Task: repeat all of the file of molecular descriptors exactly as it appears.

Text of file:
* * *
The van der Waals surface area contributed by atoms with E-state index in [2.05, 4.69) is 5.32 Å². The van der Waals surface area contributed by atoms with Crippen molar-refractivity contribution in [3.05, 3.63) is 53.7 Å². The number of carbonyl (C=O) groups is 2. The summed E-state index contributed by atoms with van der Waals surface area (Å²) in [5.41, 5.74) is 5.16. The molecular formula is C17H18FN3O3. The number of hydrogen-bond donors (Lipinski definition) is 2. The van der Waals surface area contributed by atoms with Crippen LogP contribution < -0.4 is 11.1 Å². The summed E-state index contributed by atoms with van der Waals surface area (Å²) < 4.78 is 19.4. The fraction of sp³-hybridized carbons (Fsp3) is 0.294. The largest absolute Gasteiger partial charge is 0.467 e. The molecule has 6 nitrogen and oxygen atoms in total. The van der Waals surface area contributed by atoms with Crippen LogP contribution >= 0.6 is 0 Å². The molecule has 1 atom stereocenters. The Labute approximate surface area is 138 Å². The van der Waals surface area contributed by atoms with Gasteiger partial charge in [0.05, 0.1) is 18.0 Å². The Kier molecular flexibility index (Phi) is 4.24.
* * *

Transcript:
The van der Waals surface area contributed by atoms with E-state index in [2.05, 4.69) is 5.32 Å². The van der Waals surface area contributed by atoms with Crippen molar-refractivity contribution in [3.05, 3.63) is 53.7 Å². The number of carbonyl (C=O) groups is 2. The summed E-state index contributed by atoms with van der Waals surface area (Å²) in [5.41, 5.74) is 5.16. The molecular formula is C17H18FN3O3. The number of hydrogen-bond donors (Lipinski definition) is 2. The van der Waals surface area contributed by atoms with Crippen LogP contribution < -0.4 is 11.1 Å². The summed E-state index contributed by atoms with van der Waals surface area (Å²) < 4.78 is 19.4. The fraction of sp³-hybridized carbons (Fsp3) is 0.294. The largest absolute Gasteiger partial charge is 0.467 e. The molecule has 6 nitrogen and oxygen atoms in total. The van der Waals surface area contributed by atoms with Crippen LogP contribution >= 0.6 is 0 Å². The molecule has 1 atom stereocenters. The Labute approximate surface area is 138 Å². The van der Waals surface area contributed by atoms with Gasteiger partial charge in [0.05, 0.1) is 18.0 Å². The Kier molecular flexibility index (Phi) is 4.24.